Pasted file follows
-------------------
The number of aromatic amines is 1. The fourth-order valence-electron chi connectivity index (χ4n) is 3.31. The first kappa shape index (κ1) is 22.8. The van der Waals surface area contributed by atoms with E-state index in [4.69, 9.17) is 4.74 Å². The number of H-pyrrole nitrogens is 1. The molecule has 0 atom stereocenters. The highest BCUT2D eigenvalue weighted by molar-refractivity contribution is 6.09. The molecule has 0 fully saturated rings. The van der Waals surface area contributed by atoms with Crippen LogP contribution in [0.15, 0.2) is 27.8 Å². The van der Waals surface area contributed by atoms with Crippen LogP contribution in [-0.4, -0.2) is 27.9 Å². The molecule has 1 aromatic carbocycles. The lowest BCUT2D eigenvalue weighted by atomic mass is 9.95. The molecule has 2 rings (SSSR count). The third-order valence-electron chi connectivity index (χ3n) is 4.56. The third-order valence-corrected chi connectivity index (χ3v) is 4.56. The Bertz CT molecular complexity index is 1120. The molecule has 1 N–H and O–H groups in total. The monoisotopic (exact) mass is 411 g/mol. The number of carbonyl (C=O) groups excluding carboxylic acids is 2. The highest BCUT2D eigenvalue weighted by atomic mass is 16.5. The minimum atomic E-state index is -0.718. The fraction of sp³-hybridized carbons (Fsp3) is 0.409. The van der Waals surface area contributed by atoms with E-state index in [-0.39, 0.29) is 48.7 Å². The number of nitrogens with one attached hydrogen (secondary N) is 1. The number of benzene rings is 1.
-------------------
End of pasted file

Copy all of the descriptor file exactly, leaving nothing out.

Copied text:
The number of aromatic amines is 1. The fourth-order valence-electron chi connectivity index (χ4n) is 3.31. The first kappa shape index (κ1) is 22.8. The van der Waals surface area contributed by atoms with E-state index in [4.69, 9.17) is 4.74 Å². The number of H-pyrrole nitrogens is 1. The molecule has 0 atom stereocenters. The highest BCUT2D eigenvalue weighted by molar-refractivity contribution is 6.09. The molecule has 0 fully saturated rings. The van der Waals surface area contributed by atoms with Crippen LogP contribution in [0.15, 0.2) is 27.8 Å². The van der Waals surface area contributed by atoms with Crippen LogP contribution in [-0.4, -0.2) is 27.9 Å². The molecule has 1 aromatic carbocycles. The lowest BCUT2D eigenvalue weighted by atomic mass is 9.95. The molecule has 2 rings (SSSR count). The third-order valence-electron chi connectivity index (χ3n) is 4.56. The third-order valence-corrected chi connectivity index (χ3v) is 4.56. The Bertz CT molecular complexity index is 1120. The molecule has 1 N–H and O–H groups in total. The monoisotopic (exact) mass is 411 g/mol. The number of carbonyl (C=O) groups excluding carboxylic acids is 2. The highest BCUT2D eigenvalue weighted by atomic mass is 16.5. The minimum atomic E-state index is -0.718. The fraction of sp³-hybridized carbons (Fsp3) is 0.409. The van der Waals surface area contributed by atoms with E-state index in [-0.39, 0.29) is 48.7 Å². The number of nitrogens with one attached hydrogen (secondary N) is 1. The number of benzene rings is 1.